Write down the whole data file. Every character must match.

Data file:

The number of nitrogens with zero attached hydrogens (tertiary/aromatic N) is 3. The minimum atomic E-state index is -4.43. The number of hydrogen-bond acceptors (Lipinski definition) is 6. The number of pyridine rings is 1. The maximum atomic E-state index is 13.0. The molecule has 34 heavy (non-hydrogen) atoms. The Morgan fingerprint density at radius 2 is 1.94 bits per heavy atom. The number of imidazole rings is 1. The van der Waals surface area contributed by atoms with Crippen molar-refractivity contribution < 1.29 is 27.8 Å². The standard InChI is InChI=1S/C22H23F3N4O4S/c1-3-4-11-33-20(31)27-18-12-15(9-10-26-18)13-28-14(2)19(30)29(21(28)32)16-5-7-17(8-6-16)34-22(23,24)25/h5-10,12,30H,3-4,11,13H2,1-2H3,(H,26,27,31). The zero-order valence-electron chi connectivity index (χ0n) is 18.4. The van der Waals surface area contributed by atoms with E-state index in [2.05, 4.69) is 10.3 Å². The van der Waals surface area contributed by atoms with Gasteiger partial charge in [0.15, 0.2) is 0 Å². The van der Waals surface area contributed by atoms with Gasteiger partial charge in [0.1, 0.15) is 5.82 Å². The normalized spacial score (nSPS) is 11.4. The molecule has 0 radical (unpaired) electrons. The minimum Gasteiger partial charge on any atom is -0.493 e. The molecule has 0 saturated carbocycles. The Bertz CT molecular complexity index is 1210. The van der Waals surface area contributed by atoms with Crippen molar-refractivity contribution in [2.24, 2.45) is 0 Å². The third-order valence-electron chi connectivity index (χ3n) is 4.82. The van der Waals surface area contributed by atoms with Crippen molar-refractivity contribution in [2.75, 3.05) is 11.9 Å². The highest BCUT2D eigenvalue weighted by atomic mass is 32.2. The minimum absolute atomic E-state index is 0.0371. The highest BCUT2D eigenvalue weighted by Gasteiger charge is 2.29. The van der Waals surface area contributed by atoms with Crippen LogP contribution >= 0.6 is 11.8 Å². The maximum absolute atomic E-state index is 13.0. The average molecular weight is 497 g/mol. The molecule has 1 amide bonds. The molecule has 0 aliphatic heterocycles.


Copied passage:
The number of nitrogens with zero attached hydrogens (tertiary/aromatic N) is 3. The minimum atomic E-state index is -4.43. The number of hydrogen-bond acceptors (Lipinski definition) is 6. The number of pyridine rings is 1. The maximum atomic E-state index is 13.0. The molecule has 34 heavy (non-hydrogen) atoms. The Morgan fingerprint density at radius 2 is 1.94 bits per heavy atom. The number of imidazole rings is 1. The van der Waals surface area contributed by atoms with Crippen molar-refractivity contribution < 1.29 is 27.8 Å². The standard InChI is InChI=1S/C22H23F3N4O4S/c1-3-4-11-33-20(31)27-18-12-15(9-10-26-18)13-28-14(2)19(30)29(21(28)32)16-5-7-17(8-6-16)34-22(23,24)25/h5-10,12,30H,3-4,11,13H2,1-2H3,(H,26,27,31). The zero-order valence-electron chi connectivity index (χ0n) is 18.4. The van der Waals surface area contributed by atoms with E-state index in [2.05, 4.69) is 10.3 Å². The van der Waals surface area contributed by atoms with Gasteiger partial charge in [0.15, 0.2) is 0 Å². The van der Waals surface area contributed by atoms with Gasteiger partial charge in [0.1, 0.15) is 5.82 Å². The normalized spacial score (nSPS) is 11.4. The molecule has 0 radical (unpaired) electrons. The minimum Gasteiger partial charge on any atom is -0.493 e. The molecule has 0 saturated carbocycles. The Bertz CT molecular complexity index is 1210. The van der Waals surface area contributed by atoms with Crippen molar-refractivity contribution in [2.24, 2.45) is 0 Å². The third-order valence-electron chi connectivity index (χ3n) is 4.82. The van der Waals surface area contributed by atoms with Crippen molar-refractivity contribution in [2.75, 3.05) is 11.9 Å². The highest BCUT2D eigenvalue weighted by atomic mass is 32.2. The minimum absolute atomic E-state index is 0.0371. The highest BCUT2D eigenvalue weighted by Gasteiger charge is 2.29. The van der Waals surface area contributed by atoms with Crippen LogP contribution >= 0.6 is 11.8 Å². The maximum absolute atomic E-state index is 13.0. The average molecular weight is 497 g/mol. The molecule has 1 amide bonds. The molecule has 0 aliphatic heterocycles.